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Finding Shakespeare’s mark

And more surprising insights from the social sciences

For centuries now, scholars have debated the authorship of the play “Double Falsehood,” which was published in 1728 by Lewis Theobald. Theobald claimed that it was a long-lost work of Shakespeare. In a new study, psychologists at the University of Texas at Austin compared word usage from “Double Falsehood” to plays known to have been written by Shakespeare, John Fletcher (a Shakespeare collaborator), and Theobald. The analysis “generally showed a strong presence of Shakespeare’s signature in the early parts of ‘Double Falsehood’; apparent contributions from Fletcher were greatest in the final two acts. Theobald’s signature had only a small presence.”

Boyd, R. & Pennebaker, J., “Did Shakespeare Write Double Falsehood? Identifying Individuals by Creating Psychological Signatures with Text Analysis,” Psychological Science (forthcoming).

Educators part of pipeline to prison

Education is an oft-discussed remedy to the United States’ outsized prison population, but new research from psychologists at Stanford suggests that, for black men, the school system may actually be stacking the deck against them. In two experiments, K-12 teachers from school districts around the country read about a first infraction and then a second infraction by a middle school student. If the student had a stereotypically black name, teachers were significantly more troubled after the second infraction — more likely to consider the misbehavior a pattern, label the student a troublemaker, recommend discipline, and imagine suspending the student in the future. This was especially true for teachers who guessed that the student was black based on his name.

Okonofua, J. & Eberhardt, J., “Two Strikes: Race and the Disciplining of Young Students,” Psychological Science (forthcoming).

‘Token’ female leader no solution

One way not to diversify corporate leadership? Add a female executive. Researchers at the business schools of the University of Maryland and Columbia University analyzed the executive teams of publicly traded corporations and found that the presence of one woman made it 51 percent less likely that a second woman would also be on that team, controlling for other characteristics of the firm. This isolating effect was stronger for functional support positions (e.g., human resources, marketing, finance) — which are arguably less valued, since they’re less likely to be promoted to CEO — than for operational positions. Contrary to the so-called queen bee syndrome, the presence of a woman CEO mitigated this effect.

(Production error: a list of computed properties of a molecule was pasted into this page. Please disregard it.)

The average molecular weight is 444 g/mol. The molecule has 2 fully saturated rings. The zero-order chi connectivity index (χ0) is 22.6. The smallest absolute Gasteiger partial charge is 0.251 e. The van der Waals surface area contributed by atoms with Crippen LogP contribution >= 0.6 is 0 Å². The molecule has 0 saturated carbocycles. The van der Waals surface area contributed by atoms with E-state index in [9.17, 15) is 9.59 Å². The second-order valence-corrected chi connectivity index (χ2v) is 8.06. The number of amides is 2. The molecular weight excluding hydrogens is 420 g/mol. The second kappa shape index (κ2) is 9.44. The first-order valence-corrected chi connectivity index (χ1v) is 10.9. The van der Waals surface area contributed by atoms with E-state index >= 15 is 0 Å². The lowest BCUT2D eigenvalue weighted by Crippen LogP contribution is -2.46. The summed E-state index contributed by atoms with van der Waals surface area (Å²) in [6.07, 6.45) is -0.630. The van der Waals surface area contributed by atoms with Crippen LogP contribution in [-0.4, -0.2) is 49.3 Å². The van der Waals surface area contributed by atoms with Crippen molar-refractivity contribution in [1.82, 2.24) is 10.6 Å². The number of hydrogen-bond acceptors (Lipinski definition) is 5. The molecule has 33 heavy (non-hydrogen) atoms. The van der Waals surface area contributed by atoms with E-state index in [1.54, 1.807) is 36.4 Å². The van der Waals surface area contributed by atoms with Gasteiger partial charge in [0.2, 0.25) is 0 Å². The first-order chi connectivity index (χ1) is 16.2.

Dezso, C. et al., “Is There an Implicit Quota on Women in Top Management? A Large-Sample Statistical Analysis,” Strategic Management Journal (forthcoming).

Victimhood yields optimism

Acknowledging suffering may be the first step to reconciliation. In an experiment, psychologists in Israel randomly assigned Jewish and Palestinian students to read that “studies clearly show that the real victim of the conflict is the [Palestinian/Jewish] party as [Palestinians/Jews] experienced greater injustice and suffering on both the national and individual levels.” Both groups became significantly more willing to forgive and reconcile and less pessimistic about the conflict after reading that their group was the real victim.

SimanTov-Nachlieli, I. et al., “Winning the Victim Status Can Open Conflicting Groups to Reconciliation: Evidence from the Israeli-Palestinian Conflict,” European Journal of Social Psychology (March 2015).

ADHD and the air up there

If you or a loved one has ADHD, maybe it’s time to get high. As in Rocky Mountain high. (But no, not Colorado high.) Researchers in Utah note that “different rates of ADHD have been observed regionally,” such that “rates in the South and the Midwest were approximately 10%, whereas rates in the West were approximately 5%.” Their own analysis found that mean state altitude was associated with lower state ADHD rates, even controlling for demographics, percentage with low birth weight, percentage uninsured, and percentage with a history of depression or anxiety. The researchers speculate that the lower oxygen is counteracting ADHD by raising levels of dopamine — a key neurotransmitter — in the brain.

Huber, R. et al., “Association between Altitude and Regional Variation of ADHD in Youth,” Journal of 0Attention Disorders (forthcoming).


Kevin Lewis is an Ideas columnist. He can be reached at kevin.lewis.ideas@gmail.com.


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